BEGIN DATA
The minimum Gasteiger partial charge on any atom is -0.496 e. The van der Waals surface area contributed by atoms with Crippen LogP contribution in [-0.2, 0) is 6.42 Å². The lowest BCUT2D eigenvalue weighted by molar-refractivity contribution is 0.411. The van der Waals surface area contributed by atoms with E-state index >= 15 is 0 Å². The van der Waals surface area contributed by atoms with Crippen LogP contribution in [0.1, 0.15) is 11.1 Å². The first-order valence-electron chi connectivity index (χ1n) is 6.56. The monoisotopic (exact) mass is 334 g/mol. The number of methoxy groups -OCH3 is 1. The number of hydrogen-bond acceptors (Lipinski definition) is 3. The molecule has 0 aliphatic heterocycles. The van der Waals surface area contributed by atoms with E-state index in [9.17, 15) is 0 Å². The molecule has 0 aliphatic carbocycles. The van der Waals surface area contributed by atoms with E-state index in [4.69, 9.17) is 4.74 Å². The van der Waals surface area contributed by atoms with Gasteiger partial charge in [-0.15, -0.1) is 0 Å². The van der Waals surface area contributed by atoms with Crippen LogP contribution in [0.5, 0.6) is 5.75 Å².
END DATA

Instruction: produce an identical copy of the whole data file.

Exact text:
The minimum Gasteiger partial charge on any atom is -0.496 e. The van der Waals surface area contributed by atoms with Crippen LogP contribution in [-0.2, 0) is 6.42 Å². The lowest BCUT2D eigenvalue weighted by molar-refractivity contribution is 0.411. The van der Waals surface area contributed by atoms with E-state index >= 15 is 0 Å². The van der Waals surface area contributed by atoms with Crippen LogP contribution in [0.1, 0.15) is 11.1 Å². The first-order valence-electron chi connectivity index (χ1n) is 6.56. The monoisotopic (exact) mass is 334 g/mol. The number of methoxy groups -OCH3 is 1. The number of hydrogen-bond acceptors (Lipinski definition) is 3. The molecule has 0 aliphatic heterocycles. The van der Waals surface area contributed by atoms with E-state index in [9.17, 15) is 0 Å². The molecule has 0 aliphatic carbocycles. The van der Waals surface area contributed by atoms with E-state index in [4.69, 9.17) is 4.74 Å². The van der Waals surface area contributed by atoms with Gasteiger partial charge in [-0.15, -0.1) is 0 Å². The van der Waals surface area contributed by atoms with Crippen LogP contribution in [0.5, 0.6) is 5.75 Å².